You might be thinking that in a fit of absent-mindedness, I’ve mistakenly put a photo of a Opel Insignia or Buick Regal as the main image – and technically, you’re right. But the car above, though it’s difficult to see, is actually wearing a Holden badge.
Speed cameras are the bane of motorists, a needed safety measure for road safety advocates, and a boon to government coffers (just ask Waldo, Fla.). Motorists in New South Wales, Australia, however, have decided to fly the two-fingered salute the only way they know how: By popping the hood.
With Holden set to lay off hundreds of engineers as it shuts the doors of its Australian factories, Ford is looking to grow its ranks. The Blue Oval is set to hire 150 ex-Holden engineers to help develop cars for the Chinese market.
Aside from the Ford Probe/Mazda MX-6, the collaboration between the Blue Oval and the pride of Hiroshima didn’t produce much in the way of performance cars. But a little know rebadge effort did give Ford a 4WD, rally-derived pocket rocket.
I’m honored to say that we have a few members of the B&B who are involved with Ford Australia, but sadly, Neil Trickey isn’t one of them.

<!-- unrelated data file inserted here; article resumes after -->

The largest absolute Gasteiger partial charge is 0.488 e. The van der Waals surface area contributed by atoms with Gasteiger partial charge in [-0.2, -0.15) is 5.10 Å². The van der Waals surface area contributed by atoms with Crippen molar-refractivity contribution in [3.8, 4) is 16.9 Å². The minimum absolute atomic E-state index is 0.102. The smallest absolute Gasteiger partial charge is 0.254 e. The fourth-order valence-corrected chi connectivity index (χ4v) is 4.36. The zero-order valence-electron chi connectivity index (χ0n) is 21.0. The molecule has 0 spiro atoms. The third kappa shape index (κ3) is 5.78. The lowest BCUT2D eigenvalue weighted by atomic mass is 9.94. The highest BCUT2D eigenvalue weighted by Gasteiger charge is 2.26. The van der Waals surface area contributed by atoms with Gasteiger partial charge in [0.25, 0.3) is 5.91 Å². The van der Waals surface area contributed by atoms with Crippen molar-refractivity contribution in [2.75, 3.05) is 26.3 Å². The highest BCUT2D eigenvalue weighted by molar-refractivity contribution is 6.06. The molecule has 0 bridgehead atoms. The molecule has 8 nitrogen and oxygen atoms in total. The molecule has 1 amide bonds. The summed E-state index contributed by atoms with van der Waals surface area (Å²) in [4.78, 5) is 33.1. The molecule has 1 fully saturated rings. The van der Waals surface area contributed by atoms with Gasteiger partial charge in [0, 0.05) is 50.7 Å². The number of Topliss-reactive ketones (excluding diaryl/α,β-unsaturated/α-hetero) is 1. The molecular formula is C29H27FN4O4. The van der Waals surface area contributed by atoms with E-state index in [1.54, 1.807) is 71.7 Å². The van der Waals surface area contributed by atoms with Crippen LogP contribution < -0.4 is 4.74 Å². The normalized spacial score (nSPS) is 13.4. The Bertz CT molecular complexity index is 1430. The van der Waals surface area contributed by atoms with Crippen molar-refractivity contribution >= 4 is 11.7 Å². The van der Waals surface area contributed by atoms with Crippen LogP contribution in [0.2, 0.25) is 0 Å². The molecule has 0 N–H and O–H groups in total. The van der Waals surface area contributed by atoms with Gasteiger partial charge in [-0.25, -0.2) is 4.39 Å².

Even though it’s Canada Day today, my fair nation has never managed to build its own local auto industry with any sort of distinct brand.
The next Holden Commodore will come from GM’s European product portfolio, but it won’t carry the Commodore name either.
Come 2017, Holden will cease producing cars in Australia, ending a decades long lineage of big, rear-drive, V8 powered sedans. But their high-performance HSV division is expected to survive the transition, albeit in a very different form.
While our own Ronnie Schreiber may have taken Zero Hedge to task for its inaccurate story on unsold cars, Australia is facing a situation where rising inventories have created a buyers market, just as local production of automobiles is winding down.